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Computational high-throughput screening was carried out to assess a large number of experimentally reported metal-organic frameworks (MOFs) and zeolites for their utility in hexane isomer separation. Through the work, we identified many MOFs and zeolites with high selectivity (SL+M > 10) for the group of n-hexane, 2-methylpentane, and 3-methylpentane (linear and monobranched isomers) versus 2,2-dimethylbutane and 2,3-dimethylbutane (dibranched isomers). This group of selective sorbents includes VICDOC (Fe2(BDP)3), a MOF with triangular pores that is known to exhibit high isomer selectivity and capacity. For three of these structures, the adsorption isotherms for a 10-component mixture of hexane and heptane isomers were calculated. Subsequent simulations of column breakthrough curves showed that the DEYVUA MOF exhibits a longer process cycle time than VICDOC MOF or MRE zeolite, which are previously reported, high-performing materials, illustrating the importance of capacity in designing MOFs for practical applications. Among the identified candidates, we synthesized and characterized a MOF in a new copper form with high predicted adsorbent capacity (qL+M > 1.2 mol/L) and moderately high selectivity (SL+M ≈ 10). Finally, we examined the role of pore shape in hexane isomer separations, especially of triangular-shaped pores. We show through the potential energy surface and three-dimensional siting analyses that linear alkanes do not populate the corners of narrow triangular channels and that structures with nontriangular pores can efficiently separate hexane isomers. Detailed thermodynamic analysis illustrates how differences in the free energy of adsorption contribute to shape-selective separation in nanoporous materials.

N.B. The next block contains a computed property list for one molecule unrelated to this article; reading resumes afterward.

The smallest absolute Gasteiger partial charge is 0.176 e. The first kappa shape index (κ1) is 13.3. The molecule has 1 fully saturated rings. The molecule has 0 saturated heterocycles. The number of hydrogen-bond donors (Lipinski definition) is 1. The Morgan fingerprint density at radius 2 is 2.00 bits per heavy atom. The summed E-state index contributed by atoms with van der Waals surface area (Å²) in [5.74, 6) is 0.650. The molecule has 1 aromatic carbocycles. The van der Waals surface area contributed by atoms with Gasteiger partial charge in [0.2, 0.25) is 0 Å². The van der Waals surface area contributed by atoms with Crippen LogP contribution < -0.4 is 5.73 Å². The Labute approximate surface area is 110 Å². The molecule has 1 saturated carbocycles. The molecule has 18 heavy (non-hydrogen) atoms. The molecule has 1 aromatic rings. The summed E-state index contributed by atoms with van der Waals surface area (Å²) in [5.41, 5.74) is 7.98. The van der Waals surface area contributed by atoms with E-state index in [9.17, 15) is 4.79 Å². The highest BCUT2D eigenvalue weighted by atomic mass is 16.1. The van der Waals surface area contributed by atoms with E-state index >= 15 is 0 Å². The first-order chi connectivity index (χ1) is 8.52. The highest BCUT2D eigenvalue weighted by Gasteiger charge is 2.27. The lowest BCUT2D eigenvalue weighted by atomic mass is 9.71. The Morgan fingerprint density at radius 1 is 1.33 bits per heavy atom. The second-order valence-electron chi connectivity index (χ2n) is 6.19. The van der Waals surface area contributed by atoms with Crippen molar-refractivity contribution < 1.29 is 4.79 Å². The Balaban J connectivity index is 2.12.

Bibliographical noteFunding Information:
This research was supported by the U.S. Department of Energy Office of Basic Energy Sciences, Division of Chemical Sciences, Geosciences and Biosciences under Award No. DEFG02-12ER16362 and used resources of the Argonne Leadership Computing Facility (ALCF) at Argonne National Laboratory, which is supported by the Office of Science of the Department of Energy under Contract No. DE-AC02-06CH11357. For experimental work at Northwestern, O.K.F. and J.T.H. gratefully acknowledge support from the U.S. Department of Energy, Office of Basic Energy Sciences Division of Chemical Sciences, Geosciences and Biosciences under Award No. DE-FG02-08ER15967.
© 2017 American Chemical Society.